Rules of thumb Technical Writing

Common Technical Writing Mistakes

When I perform an editorial pass over content written by developers, I often come across the same kinds of technical writing mistakes, over and over again.

  • Couching things in the future tense, when the present tense is considered more concise. E.g., “Clicking Print will print the document.” Would be better written as “You can print the document by clicking Print”. This helps ground the reader in the here and now.
  • Use of passive voice instead of active voice. When you use active voice, the sentence has a subject that acts upon its verb, which is easier to understand. E.g., “You can instantiate the object”, as opposed to “The object can be instantiated.
  • When referring to the developer user, authors use sentence constructs like “The developer can..”. Instead, the you should speak directly to the reader. You do this by speaking in the second person. E.g., “You can…” This forces the reader to imagine themselves performing the action, which provides a better user experience.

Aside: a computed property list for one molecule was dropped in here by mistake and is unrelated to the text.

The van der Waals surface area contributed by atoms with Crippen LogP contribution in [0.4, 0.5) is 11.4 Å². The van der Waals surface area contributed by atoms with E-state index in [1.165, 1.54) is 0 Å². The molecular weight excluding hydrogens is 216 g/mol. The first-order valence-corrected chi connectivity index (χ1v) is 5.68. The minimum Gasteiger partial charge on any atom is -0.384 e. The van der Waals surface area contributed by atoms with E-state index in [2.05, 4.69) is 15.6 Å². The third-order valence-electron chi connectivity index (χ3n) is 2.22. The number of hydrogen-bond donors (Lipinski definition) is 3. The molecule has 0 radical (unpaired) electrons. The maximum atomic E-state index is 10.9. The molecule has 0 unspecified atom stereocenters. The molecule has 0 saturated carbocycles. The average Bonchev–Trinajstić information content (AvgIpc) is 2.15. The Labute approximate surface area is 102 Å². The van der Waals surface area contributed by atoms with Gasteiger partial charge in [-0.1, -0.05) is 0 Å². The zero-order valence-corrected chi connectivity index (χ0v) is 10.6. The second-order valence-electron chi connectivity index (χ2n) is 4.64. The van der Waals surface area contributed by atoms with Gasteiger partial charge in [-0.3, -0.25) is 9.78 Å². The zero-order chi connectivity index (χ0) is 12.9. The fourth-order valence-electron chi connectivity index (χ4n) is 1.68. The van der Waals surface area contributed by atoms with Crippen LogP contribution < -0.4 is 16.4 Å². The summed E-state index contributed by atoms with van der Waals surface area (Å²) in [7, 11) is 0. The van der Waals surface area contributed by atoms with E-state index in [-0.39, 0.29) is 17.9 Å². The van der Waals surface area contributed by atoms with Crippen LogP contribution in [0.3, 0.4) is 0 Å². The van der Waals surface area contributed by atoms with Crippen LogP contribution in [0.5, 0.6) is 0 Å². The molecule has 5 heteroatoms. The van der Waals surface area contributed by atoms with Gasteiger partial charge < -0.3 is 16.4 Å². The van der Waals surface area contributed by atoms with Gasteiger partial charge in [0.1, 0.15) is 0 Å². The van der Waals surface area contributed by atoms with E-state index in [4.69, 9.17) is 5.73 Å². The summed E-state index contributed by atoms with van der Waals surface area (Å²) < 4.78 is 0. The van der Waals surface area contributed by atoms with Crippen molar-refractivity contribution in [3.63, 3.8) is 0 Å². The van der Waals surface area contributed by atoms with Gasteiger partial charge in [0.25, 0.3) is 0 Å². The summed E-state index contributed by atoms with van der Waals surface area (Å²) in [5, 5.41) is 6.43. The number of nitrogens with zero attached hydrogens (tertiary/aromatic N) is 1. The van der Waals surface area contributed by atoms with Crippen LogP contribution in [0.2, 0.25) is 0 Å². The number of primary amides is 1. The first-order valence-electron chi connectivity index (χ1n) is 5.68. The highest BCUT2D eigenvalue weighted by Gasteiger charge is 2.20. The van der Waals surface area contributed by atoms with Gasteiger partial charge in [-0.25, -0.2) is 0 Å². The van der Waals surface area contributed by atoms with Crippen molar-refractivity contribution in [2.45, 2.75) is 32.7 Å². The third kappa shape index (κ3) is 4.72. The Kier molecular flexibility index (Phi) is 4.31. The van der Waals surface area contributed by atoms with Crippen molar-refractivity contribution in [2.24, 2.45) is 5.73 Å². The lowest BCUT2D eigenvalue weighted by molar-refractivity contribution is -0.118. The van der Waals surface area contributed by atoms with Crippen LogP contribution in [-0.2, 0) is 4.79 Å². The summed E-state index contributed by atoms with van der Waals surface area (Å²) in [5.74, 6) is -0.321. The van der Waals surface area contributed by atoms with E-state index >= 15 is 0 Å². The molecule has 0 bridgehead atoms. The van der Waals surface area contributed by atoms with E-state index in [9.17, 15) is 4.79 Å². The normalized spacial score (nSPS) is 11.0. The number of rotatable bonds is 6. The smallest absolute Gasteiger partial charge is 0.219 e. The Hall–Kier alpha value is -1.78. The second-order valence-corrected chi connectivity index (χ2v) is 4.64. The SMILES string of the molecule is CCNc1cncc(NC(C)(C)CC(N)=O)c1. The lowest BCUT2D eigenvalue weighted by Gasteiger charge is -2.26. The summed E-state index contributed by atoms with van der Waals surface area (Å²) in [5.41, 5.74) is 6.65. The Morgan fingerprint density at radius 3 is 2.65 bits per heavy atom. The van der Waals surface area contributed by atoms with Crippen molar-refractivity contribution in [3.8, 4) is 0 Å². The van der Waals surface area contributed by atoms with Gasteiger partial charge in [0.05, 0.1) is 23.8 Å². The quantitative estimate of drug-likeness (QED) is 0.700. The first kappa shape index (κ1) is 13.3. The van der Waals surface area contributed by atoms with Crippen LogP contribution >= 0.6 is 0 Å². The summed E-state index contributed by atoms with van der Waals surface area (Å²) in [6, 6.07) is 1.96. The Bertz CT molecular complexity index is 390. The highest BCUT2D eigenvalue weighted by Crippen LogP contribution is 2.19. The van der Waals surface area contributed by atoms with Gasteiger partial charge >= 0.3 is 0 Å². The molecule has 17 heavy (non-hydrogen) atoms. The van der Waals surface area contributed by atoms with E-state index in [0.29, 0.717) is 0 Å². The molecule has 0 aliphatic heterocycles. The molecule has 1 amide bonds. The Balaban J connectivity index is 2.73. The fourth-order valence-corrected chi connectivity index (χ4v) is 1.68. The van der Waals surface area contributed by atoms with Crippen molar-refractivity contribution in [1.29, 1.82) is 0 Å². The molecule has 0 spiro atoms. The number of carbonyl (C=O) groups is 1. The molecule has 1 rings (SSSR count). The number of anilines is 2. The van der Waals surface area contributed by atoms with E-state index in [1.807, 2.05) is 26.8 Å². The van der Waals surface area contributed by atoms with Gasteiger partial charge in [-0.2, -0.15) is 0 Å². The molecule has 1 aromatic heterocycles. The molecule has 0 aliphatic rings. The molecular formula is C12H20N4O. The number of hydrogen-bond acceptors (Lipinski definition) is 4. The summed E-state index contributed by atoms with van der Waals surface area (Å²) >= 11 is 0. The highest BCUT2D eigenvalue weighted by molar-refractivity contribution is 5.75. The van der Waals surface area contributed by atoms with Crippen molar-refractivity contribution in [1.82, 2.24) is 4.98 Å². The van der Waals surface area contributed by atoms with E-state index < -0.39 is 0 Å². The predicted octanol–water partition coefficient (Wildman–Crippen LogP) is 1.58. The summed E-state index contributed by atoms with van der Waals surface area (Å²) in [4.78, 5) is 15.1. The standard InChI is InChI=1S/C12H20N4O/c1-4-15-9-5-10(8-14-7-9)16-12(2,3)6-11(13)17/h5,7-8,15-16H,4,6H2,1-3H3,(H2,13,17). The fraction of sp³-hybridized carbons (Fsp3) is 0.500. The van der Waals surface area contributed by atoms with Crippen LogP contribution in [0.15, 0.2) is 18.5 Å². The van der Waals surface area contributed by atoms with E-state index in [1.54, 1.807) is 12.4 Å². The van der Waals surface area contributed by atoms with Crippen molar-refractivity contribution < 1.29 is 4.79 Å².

• The use of bulleted list items, when numbered list items should be used. Any list of items that should appear in sequence should be numbered.
  • Don’t say “please” when you’re giving direction. Save “please” for personal communications.
  • In a procedure, performing multiple steps in a single step. Steps should be for completing one task only.